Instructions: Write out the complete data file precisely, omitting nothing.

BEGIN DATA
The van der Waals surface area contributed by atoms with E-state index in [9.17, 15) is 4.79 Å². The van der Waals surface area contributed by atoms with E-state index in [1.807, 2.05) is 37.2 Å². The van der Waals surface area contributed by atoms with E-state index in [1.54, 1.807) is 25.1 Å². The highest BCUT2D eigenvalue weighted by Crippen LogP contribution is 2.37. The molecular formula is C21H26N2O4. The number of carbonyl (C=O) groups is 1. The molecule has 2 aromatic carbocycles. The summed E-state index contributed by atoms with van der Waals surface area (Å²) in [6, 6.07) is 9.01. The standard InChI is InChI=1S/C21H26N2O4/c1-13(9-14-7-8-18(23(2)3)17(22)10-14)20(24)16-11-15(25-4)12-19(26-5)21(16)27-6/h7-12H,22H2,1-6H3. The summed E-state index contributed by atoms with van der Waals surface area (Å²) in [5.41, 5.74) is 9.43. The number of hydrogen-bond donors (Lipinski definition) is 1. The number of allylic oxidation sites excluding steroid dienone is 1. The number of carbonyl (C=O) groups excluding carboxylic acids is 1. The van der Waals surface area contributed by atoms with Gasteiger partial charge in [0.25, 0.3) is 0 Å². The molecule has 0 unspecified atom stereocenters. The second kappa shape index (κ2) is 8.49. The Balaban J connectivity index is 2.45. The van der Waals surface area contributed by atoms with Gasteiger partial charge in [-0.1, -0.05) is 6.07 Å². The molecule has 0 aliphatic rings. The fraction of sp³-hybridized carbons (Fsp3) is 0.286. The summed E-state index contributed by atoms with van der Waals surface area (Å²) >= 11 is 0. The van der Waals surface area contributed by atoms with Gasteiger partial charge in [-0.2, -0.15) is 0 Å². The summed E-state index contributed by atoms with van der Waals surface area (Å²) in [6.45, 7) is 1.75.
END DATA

The van der Waals surface area contributed by atoms with E-state index in [9.17, 15) is 4.79 Å². The van der Waals surface area contributed by atoms with E-state index in [1.807, 2.05) is 37.2 Å². The van der Waals surface area contributed by atoms with E-state index in [1.54, 1.807) is 25.1 Å². The highest BCUT2D eigenvalue weighted by Crippen LogP contribution is 2.37. The molecular formula is C21H26N2O4. The number of carbonyl (C=O) groups is 1. The molecule has 2 aromatic carbocycles. The summed E-state index contributed by atoms with van der Waals surface area (Å²) in [6, 6.07) is 9.01. The standard InChI is InChI=1S/C21H26N2O4/c1-13(9-14-7-8-18(23(2)3)17(22)10-14)20(24)16-11-15(25-4)12-19(26-5)21(16)27-6/h7-12H,22H2,1-6H3. The summed E-state index contributed by atoms with van der Waals surface area (Å²) in [5.41, 5.74) is 9.43. The number of hydrogen-bond donors (Lipinski definition) is 1. The number of allylic oxidation sites excluding steroid dienone is 1. The number of carbonyl (C=O) groups excluding carboxylic acids is 1. The van der Waals surface area contributed by atoms with Gasteiger partial charge in [0.25, 0.3) is 0 Å². The molecule has 0 unspecified atom stereocenters. The second kappa shape index (κ2) is 8.49. The Balaban J connectivity index is 2.45. The van der Waals surface area contributed by atoms with Gasteiger partial charge in [-0.1, -0.05) is 6.07 Å². The molecule has 0 aliphatic rings. The fraction of sp³-hybridized carbons (Fsp3) is 0.286. The summed E-state index contributed by atoms with van der Waals surface area (Å²) >= 11 is 0. The van der Waals surface area contributed by atoms with Gasteiger partial charge in [-0.2, -0.15) is 0 Å². The summed E-state index contributed by atoms with van der Waals surface area (Å²) in [6.45, 7) is 1.75.